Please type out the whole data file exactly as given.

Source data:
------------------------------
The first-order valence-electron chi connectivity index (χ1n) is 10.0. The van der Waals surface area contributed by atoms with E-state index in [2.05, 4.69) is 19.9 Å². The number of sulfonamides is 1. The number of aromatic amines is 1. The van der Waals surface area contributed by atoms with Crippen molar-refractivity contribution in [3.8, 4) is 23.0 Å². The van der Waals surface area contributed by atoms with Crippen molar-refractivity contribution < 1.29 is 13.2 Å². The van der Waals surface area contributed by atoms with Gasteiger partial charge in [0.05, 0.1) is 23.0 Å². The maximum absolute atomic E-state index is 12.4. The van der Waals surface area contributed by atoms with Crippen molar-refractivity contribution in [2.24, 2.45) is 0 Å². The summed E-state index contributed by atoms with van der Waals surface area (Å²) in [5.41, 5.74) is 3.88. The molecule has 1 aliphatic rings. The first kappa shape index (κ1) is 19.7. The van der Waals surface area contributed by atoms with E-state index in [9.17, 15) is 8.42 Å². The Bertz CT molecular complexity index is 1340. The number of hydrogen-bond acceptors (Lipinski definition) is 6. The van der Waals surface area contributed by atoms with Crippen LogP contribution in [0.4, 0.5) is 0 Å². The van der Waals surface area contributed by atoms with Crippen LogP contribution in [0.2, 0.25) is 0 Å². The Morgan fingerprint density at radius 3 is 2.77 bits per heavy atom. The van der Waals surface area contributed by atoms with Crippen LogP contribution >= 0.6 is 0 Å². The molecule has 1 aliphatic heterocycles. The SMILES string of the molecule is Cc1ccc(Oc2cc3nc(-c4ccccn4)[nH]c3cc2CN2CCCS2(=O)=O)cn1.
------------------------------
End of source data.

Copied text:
The first-order valence-electron chi connectivity index (χ1n) is 10.0. The van der Waals surface area contributed by atoms with E-state index in [2.05, 4.69) is 19.9 Å². The number of sulfonamides is 1. The number of aromatic amines is 1. The van der Waals surface area contributed by atoms with Crippen molar-refractivity contribution in [3.8, 4) is 23.0 Å². The van der Waals surface area contributed by atoms with Crippen molar-refractivity contribution < 1.29 is 13.2 Å². The van der Waals surface area contributed by atoms with Gasteiger partial charge in [0.05, 0.1) is 23.0 Å². The maximum absolute atomic E-state index is 12.4. The van der Waals surface area contributed by atoms with Crippen molar-refractivity contribution in [2.24, 2.45) is 0 Å². The summed E-state index contributed by atoms with van der Waals surface area (Å²) in [5.41, 5.74) is 3.88. The molecule has 1 aliphatic rings. The first kappa shape index (κ1) is 19.7. The van der Waals surface area contributed by atoms with E-state index in [9.17, 15) is 8.42 Å². The Bertz CT molecular complexity index is 1340. The number of hydrogen-bond acceptors (Lipinski definition) is 6. The van der Waals surface area contributed by atoms with Crippen LogP contribution in [0.4, 0.5) is 0 Å². The van der Waals surface area contributed by atoms with Crippen LogP contribution in [0.2, 0.25) is 0 Å². The Morgan fingerprint density at radius 3 is 2.77 bits per heavy atom. The van der Waals surface area contributed by atoms with Crippen LogP contribution >= 0.6 is 0 Å². The molecule has 1 aliphatic heterocycles. The SMILES string of the molecule is Cc1ccc(Oc2cc3nc(-c4ccccn4)[nH]c3cc2CN2CCCS2(=O)=O)cn1.